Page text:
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2 Industrial Stocks You Can Buy and Hold for the Next Decade

If the idea of investing in industrial stocks puts you off because it sounds boring, you'd certainly reconsider once you learn how big and vital the industrials sector is and how well-positioned some stocks are to grow immensely in coming years. Yes, I'm talking about potential multibaggers here. With their excellent past records and incredible growth drivers ahead, these two industrial stocks are available for you to buy and hold for as long as 10 years, and even longer.

Here's an "industrial-tech" stock you simply can't ignore

Honeywell (NYSE: HON) is a formidable mix of industrials and technology, which is where the stock's appeal lies.

In August, Honeywell stock bagged a spot in the Dow Jones Industrial Average (DJINDICES: ^DJI). It was part of an index reshuffle to accommodate businesses that "better reflect the American economy." There couldn't be a better contender than Honeywell, given its massive portfolio that serves most key sectors, including but not limited to aerospace, manufacturing, retail, chemicals, and healthcare, among its key end markets. Here's what Honeywell's segment contribution to total sales looked like in 2019: 

  • Aerospace: 38%
  • Performance materials and technologies: 29%
  • Safety and productivity solutions: 17%
  • Building technologies: 16%

If you want exposure to, say, aerospace, without much of the industry's inherent cyclicality, you might as well buy Honeywell shares!

A buy button on a keyboard.

Image source: Getty Images.

Between 2010 and 2019, Honeywell's adjusted earnings per share grew at a compound annual clip of 12%. Its shares handily beat the S&P 500 during the period, both in absolute terms and including dividends. 

HON Chart

HON data by YCharts.

Honeywell has solid growth catalysts ahead, especially its innovation prowess. Consider COVID-19. Below are just some of the products revolving around the pandemic that Honeywell's making: 

  • Rapid scaling of production of personal protective equipment and respirator masks.
  • ThermoRebellion, an artificial-intelligence-powered camera to measure body temperature.
  • UV cabin system, an ultraviolet-c light system that can disinfect planes. JetBlue Airways is already trying out the product.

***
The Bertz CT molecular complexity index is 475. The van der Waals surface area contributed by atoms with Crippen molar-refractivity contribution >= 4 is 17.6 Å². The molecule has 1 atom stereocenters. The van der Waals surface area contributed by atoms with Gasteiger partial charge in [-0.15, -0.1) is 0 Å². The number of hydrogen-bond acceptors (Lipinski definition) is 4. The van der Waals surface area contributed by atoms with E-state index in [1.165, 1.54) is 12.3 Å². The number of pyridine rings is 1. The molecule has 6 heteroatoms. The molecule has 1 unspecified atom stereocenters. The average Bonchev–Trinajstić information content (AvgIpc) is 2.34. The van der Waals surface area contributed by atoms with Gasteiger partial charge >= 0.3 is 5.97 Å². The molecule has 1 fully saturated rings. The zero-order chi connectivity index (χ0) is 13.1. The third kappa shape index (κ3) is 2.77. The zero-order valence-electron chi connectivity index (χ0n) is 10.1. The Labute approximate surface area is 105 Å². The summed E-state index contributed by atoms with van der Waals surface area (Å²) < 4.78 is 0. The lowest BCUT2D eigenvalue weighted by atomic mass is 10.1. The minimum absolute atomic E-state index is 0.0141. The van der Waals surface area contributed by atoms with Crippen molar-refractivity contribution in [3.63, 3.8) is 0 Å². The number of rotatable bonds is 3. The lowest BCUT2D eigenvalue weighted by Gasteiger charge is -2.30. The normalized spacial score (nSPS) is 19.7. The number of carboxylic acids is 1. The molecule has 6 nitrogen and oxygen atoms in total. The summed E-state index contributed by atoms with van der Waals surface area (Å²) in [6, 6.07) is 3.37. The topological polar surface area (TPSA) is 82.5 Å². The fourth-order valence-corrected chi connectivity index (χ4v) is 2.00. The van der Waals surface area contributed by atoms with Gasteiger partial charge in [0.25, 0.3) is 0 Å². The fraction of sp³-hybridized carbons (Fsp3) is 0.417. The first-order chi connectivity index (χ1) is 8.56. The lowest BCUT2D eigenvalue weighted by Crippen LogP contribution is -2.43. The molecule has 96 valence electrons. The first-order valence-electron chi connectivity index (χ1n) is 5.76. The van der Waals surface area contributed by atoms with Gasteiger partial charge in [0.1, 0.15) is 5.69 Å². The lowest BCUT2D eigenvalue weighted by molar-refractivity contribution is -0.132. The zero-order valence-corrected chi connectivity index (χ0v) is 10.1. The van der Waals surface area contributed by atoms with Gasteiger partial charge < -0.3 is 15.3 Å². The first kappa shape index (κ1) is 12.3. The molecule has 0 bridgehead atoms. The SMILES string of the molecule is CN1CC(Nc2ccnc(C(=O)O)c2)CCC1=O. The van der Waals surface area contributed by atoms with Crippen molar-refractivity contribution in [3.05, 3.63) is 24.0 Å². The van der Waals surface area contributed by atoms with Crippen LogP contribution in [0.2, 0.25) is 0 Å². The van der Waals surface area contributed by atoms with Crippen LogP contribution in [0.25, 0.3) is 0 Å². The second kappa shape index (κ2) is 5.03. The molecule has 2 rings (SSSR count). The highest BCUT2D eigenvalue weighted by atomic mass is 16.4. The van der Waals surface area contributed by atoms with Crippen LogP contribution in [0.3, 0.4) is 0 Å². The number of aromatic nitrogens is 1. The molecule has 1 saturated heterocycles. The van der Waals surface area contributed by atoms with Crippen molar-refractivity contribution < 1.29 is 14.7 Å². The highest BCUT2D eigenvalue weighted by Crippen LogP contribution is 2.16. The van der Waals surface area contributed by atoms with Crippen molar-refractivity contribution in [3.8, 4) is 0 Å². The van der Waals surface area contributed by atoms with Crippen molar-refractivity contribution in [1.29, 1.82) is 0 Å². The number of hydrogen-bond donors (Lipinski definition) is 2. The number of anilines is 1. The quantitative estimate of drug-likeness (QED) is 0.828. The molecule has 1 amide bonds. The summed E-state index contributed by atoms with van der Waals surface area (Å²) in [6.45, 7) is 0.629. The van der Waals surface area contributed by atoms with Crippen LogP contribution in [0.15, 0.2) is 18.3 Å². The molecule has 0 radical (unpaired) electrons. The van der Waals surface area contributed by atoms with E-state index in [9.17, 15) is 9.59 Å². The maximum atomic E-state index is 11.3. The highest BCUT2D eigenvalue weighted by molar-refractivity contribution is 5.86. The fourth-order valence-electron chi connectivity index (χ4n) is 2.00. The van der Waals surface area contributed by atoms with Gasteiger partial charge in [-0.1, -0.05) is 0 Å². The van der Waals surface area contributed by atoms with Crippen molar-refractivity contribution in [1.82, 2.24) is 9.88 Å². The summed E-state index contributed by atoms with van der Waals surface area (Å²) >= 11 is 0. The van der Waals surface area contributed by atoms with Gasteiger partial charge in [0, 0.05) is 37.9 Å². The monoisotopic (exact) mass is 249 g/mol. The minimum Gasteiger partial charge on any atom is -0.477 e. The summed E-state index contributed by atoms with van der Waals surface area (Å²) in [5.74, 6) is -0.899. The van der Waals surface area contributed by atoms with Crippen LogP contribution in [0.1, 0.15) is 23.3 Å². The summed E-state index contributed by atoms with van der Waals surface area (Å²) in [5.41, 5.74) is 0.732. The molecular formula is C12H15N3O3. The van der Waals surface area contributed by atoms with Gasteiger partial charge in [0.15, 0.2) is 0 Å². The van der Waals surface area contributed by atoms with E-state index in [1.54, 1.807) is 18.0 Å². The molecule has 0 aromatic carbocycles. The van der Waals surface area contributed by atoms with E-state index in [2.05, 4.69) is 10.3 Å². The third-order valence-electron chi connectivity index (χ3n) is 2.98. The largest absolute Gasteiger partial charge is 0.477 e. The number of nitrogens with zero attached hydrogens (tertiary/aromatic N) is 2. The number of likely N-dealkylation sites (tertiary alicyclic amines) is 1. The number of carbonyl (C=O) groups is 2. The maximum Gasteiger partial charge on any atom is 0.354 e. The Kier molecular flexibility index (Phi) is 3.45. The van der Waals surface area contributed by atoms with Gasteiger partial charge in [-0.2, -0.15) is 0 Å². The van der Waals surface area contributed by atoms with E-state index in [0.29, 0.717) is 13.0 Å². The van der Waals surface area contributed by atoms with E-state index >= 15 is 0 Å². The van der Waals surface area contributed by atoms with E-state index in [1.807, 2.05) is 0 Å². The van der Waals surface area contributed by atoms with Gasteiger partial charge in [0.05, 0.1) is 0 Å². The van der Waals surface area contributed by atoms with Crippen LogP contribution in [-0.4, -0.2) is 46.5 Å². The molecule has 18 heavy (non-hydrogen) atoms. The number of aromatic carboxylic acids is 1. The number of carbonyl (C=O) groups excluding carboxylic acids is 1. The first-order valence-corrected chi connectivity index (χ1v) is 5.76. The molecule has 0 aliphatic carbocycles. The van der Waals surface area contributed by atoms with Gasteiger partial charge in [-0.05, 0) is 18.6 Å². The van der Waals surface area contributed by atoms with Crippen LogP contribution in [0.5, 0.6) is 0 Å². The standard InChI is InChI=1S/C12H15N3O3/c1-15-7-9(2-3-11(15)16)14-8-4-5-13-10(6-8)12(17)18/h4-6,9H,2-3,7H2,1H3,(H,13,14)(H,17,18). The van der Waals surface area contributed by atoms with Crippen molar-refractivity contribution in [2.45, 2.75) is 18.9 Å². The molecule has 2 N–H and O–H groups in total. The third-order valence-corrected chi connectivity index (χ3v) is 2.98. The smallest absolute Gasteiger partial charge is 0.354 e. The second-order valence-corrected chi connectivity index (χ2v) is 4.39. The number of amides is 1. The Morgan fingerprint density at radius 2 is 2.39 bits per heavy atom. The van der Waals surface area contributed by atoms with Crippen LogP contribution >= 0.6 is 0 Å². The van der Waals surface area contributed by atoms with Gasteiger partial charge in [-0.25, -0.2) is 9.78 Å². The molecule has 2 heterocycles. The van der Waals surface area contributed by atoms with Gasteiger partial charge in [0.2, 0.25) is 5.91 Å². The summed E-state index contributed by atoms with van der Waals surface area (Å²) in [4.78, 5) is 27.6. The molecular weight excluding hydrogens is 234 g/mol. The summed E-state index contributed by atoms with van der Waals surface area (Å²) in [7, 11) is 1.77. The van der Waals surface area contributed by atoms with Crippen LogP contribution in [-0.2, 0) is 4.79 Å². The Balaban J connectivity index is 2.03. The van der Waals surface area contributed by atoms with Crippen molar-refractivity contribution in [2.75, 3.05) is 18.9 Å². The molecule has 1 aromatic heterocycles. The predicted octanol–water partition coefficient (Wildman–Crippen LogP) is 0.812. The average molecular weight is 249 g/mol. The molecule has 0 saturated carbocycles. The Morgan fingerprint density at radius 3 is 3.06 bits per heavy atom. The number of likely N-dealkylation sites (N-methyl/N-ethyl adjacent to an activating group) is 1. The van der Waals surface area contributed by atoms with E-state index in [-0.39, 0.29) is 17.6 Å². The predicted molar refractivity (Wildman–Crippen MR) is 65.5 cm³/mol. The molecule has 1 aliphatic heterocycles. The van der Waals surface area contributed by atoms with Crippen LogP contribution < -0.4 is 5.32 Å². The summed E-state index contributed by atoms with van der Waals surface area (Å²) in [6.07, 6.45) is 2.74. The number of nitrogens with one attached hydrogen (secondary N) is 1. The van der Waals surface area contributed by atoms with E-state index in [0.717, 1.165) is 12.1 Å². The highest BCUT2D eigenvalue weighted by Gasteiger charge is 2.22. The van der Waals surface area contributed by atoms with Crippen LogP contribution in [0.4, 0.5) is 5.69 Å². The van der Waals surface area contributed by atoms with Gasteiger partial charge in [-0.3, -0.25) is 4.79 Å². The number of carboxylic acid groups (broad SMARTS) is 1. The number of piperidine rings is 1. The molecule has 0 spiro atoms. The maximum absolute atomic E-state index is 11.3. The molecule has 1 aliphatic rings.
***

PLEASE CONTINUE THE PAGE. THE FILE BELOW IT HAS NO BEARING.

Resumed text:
• Vaccine packaging.
  • Safety packs, primarily for air travel.

If these products reflect Honeywell's agility to adjust to market conditions, its technological capabilities have a lot more to offer. Its recent launch -- the "world's highest-performing quantum computer" -- is a great example. Honeywell has partnered with big names like Microsoft for the venture.

From Internet of Things to cloud and analytics to smart cities and quantum computing, Honeywell has significant technology-driven growth drivers lined up to supplement its core industrials business. With a rock-solid balance sheet and a growing dividend to boot, Honeywell is a fantastic stock to own for decades.

This behemoth's isn't just credible but also cheap

3M (NYSE: MMM) has found an opportunity in COVID-19: It's a leading manufacturer of N95 respirator masks and aims to produce 2 billion respirators in 2020, up threefold from 2019.

3M has been a nimble company right from birth. When it started off as a mining venture in 1902 but failed, its founders decided to take bigger risks and focus on innovation, giving us one of the biggest industrial conglomerates today. 

With 60,000 products, top-notch brands like Post-it, Scotch, and Nexcare, and sales across 200 countries, 3M has penetrated the daily lives of people the world over. 3M's four business segments -- safety and industrial, transportation and electronics, healthcare, and consumer -- serve several key industries, and the company is well-diversified geographically: It generated 60% of sales from outside the U.S. in 2019.

MMM Chart

MMM data by YCharts.

This diversification has propelled 3M's cash flow over the years, as strength in one or more industry or region can offset weakness in another. That's exactly what we're seeing right now: 3M's total sales grew 6% and 2%, respectively, in the months of July and August, as strong demand from healthcare offset lower sales from segments like transport and electronics.

3M's dividend has grown alongside cash flows. Last year, the company increased its annual dividend for the 62nd consecutive year, making it one of the best Dividend Kings.

In the coming decade, restructuring and disciplined capital allocation should drive 3M shares higher. The company has consistently spent 5%-6% of revenue on research and development. Presently, the company is aggressively investing in high-margin areas -- it acquired healthcare businesses worth $7.7 billion in 2019.

3M generated record free cash flow of $5.4 billion in 2019. It could easily beat its own record in coming years. With the stock price down significantly from its 2018 peak and yielding 3.5%, now's the time to buy.

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Teresa Kersten, an employee of LinkedIn, a Microsoft subsidiary, is a member of The Motley Fool's board of directors. Neha Chamaria has no position in any of the stocks mentioned. The Motley Fool owns shares of and recommends Microsoft. The Motley Fool recommends 3M and JetBlue Airways and recommends the following options: long January 2021 $85 calls on Microsoft and short January 2021 $115 calls on Microsoft. The Motley Fool has a disclosure policy.

The views and opinions expressed herein are the views and opinions of the author and do not necessarily reflect those of Nasdaq, Inc.

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